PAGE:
Starting the month after a long holiday weekend, the VN Index opened at 483.3 points and ended the month at 421.37, representing a 12.23 per cent loss month-on-month.

The VN Index even plummeted to 386.36 points on May 23, its lowest level since 2009.

May also saw a dramatic downward trend in trading volume and a squeeze on liquidity on both bourses. Trading values for both bourses fell for yet another month, dropping to $27 million in May, down from $62 million and $42 million in March and April, respectively.

The massive sell-off from retail and even institutional investors resulted from investors’ low confidence which, in turn, was caused by the upward revision of inflation forecast and “a persistently high interest rate”.

Moreover, news about the bank’s deadline to reduce real-estate and non-production loans to below 20 per cent of total loans also ignited fears of margin calls and forced selling to recover bad debts on the bank’s part.

This led to 10 consecutive bear sessions on the market in spite of a strong rebound after hitting a record two-year low.

Further contributing to downward pressure was the fact that many investors needed to meet margin calls by liquidating holdings at limit down prices in a period of low liquidity.

Rounding out the month, the market saw an upturn with several large caps closing limit up. Many investors are abstaining from the market, choosing instead bank fixed-term deposits as high bank interest rates provide a profitable, safe alternative.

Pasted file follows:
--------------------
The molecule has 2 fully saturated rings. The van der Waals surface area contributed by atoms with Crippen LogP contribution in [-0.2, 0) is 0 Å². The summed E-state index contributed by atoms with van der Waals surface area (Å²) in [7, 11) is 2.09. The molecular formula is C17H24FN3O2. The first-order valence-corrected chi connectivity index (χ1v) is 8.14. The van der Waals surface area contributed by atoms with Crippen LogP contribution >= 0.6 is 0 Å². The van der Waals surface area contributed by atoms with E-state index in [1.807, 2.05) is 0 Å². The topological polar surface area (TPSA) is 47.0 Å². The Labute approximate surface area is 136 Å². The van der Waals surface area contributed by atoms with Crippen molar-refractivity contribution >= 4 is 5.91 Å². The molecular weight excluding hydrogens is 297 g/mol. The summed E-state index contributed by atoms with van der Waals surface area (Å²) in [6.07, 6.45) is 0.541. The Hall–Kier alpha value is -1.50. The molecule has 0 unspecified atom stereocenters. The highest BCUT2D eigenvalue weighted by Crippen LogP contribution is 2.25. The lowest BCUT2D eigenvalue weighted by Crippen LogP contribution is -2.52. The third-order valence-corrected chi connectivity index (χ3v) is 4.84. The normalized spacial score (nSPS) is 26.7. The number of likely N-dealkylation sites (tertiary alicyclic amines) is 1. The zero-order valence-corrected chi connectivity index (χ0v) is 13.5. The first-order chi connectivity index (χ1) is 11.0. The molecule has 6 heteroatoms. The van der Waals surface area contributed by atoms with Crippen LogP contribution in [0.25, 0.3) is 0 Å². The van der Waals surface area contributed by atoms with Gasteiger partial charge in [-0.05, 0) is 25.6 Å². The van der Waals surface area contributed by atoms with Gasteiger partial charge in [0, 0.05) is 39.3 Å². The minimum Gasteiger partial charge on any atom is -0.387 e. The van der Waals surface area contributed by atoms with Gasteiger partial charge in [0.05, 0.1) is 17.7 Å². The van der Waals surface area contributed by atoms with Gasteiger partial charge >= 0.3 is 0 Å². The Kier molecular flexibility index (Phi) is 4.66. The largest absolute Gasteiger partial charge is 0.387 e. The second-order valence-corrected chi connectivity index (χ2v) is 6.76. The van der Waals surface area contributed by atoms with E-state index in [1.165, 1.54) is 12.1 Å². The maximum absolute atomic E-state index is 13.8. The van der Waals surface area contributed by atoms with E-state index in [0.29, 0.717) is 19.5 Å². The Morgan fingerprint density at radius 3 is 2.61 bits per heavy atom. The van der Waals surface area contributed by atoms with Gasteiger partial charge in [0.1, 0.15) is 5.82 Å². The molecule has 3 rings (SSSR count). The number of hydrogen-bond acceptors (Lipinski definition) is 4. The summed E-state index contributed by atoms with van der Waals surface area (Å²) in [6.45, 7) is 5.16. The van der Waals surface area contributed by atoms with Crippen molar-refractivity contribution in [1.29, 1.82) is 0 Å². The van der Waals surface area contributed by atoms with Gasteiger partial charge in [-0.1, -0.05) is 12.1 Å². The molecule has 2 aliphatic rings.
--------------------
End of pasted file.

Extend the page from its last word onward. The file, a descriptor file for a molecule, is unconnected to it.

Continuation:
To better reflect the true sentiment in the market, a senior official has called for the introduction of new indices.

While the composition of the indices is yet to be determined, suggestions range from top 30 or top 50 large-market cap companies or dividing the market into business sectors.

The poor equity market performance shows macroeconomic factors continue to impede recovery and the outlook remains bearish.

“We believe the market will continue to fluctuate within the wider range of the trading band in the short-term as investors key concerns, namely double-digit inflation and trade deficit, are still prevalent,” said the review..

“Economic recovery seems a distant prospect, and investors prefer the high fixed deposit rate to equity at this time. However, in terms of valuations, we think Vietnamese equities are currently priced more cheaply than those of other regional market.”

In response to poor market sentiment, the Ministry of Finance recently announced their support to recover the equity market by allowing investors to use more than one broker to buy and sell the same securities within a trading day, provided that investors’ securities for sales are available in their depository accounts, effective August 1.

This news is considered a good catalyst to regain capital inflow into the system despite the current market instability.

For investors with a medium – to long-term outlook, the current poor market is a great opportunity to increase their equity holdings at cheap valuations.

Source: VNS